OBJECTIVES: To compare the costs of mobile and stationary mammography and examine the incremental cost-effectiveness of using mobile mammography to increase screening rates.
DESIGN: A cost-effectiveness analysis was performed using effectiveness data from a randomized clinical trial and modeling of costs associated with the mobile mammography intervention.
SETTING: The trial involved 60 community-based meal sites, senior centers, and clubs.
PARTICIPANTS: Four hundred ninety-nine individuals were enrolled in the study, of whom 463 had outcome data available for analysis.
MEASUREMENTS: Costs were calculated for stationary and mobile mammography, as well as costs due to differences in technology and film versus digital. Incremental cost-effectiveness (cost per additional screen) was modeled, and sensitivity analysis was performed by altering efficiency (throughput) and effectiveness based on subgroup data from the randomized trial.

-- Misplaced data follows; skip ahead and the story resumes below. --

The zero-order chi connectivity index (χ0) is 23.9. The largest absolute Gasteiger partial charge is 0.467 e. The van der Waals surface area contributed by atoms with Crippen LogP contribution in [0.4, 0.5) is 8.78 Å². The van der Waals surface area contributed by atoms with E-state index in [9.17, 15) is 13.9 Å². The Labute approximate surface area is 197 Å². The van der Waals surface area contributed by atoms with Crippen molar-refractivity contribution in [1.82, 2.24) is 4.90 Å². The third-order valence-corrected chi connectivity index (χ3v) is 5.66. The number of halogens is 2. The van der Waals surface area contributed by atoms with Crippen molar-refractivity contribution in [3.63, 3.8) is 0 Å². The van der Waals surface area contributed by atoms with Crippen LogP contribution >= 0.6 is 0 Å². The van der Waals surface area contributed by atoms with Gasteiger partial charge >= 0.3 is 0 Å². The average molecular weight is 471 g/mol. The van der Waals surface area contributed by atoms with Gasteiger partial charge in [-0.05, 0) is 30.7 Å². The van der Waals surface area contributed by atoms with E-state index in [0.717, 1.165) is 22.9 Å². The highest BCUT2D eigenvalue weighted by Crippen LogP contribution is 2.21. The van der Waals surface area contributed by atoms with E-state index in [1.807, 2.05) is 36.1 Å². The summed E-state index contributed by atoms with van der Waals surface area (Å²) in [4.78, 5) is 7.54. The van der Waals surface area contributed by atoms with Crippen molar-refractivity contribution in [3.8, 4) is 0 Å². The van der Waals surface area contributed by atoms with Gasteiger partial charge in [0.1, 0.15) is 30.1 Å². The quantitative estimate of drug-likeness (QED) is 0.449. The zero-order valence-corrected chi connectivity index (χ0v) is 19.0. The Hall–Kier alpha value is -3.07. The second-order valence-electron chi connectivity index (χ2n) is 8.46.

RESULTS: The estimated annual costs were $435,162 for a stationary unit, $539,052 for a mobile film unit, and $456, 392 for a mobile digital unit. Assuming mobile units are less efficient (50% annual volume), the cost per screen was $41 for a stationary unit, $86 for a mobile film unit, and $102 for a mobile digital unit. The incremental cost per additional screen were $207 for a mobile film unit and $264 for a mobile digital unit over a stationary unit.
CONCLUSION: Although mobile mammography is a more effective way to screen older women, the absolute cost per screen of mobile units is higher, whereas the reimbursement is no different. Financial barriers may impede the widespread use of this approach.